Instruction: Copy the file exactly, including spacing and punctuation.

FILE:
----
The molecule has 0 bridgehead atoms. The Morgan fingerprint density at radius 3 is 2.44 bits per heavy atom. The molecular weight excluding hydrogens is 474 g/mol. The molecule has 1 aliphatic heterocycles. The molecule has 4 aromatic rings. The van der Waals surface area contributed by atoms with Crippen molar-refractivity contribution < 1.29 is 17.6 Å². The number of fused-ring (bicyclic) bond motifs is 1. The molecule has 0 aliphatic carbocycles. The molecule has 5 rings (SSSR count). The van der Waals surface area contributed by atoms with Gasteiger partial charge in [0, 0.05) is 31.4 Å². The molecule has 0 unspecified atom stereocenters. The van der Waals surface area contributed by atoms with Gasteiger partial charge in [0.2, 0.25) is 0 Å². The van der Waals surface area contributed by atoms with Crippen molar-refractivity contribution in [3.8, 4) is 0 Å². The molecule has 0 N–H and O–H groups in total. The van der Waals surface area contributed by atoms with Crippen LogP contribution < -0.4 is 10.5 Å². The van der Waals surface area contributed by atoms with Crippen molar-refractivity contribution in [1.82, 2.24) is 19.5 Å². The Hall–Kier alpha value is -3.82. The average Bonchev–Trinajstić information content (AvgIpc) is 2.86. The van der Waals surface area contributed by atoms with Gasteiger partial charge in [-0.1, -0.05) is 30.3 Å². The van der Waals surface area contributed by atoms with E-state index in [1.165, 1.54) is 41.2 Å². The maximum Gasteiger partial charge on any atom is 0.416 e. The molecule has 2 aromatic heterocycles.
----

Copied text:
The molecule has 0 bridgehead atoms. The Morgan fingerprint density at radius 3 is 2.44 bits per heavy atom. The molecular weight excluding hydrogens is 474 g/mol. The molecule has 1 aliphatic heterocycles. The molecule has 4 aromatic rings. The van der Waals surface area contributed by atoms with Crippen molar-refractivity contribution < 1.29 is 17.6 Å². The number of fused-ring (bicyclic) bond motifs is 1. The molecule has 0 aliphatic carbocycles. The molecule has 5 rings (SSSR count). The van der Waals surface area contributed by atoms with Gasteiger partial charge in [0, 0.05) is 31.4 Å². The molecule has 0 unspecified atom stereocenters. The van der Waals surface area contributed by atoms with Gasteiger partial charge in [0.2, 0.25) is 0 Å². The van der Waals surface area contributed by atoms with Crippen molar-refractivity contribution in [3.8, 4) is 0 Å². The molecule has 0 N–H and O–H groups in total. The van der Waals surface area contributed by atoms with Crippen LogP contribution < -0.4 is 10.5 Å². The van der Waals surface area contributed by atoms with Crippen molar-refractivity contribution in [1.82, 2.24) is 19.5 Å². The Hall–Kier alpha value is -3.82. The average Bonchev–Trinajstić information content (AvgIpc) is 2.86. The van der Waals surface area contributed by atoms with Gasteiger partial charge in [-0.1, -0.05) is 30.3 Å². The van der Waals surface area contributed by atoms with E-state index in [1.165, 1.54) is 41.2 Å². The maximum Gasteiger partial charge on any atom is 0.416 e. The molecule has 2 aromatic heterocycles.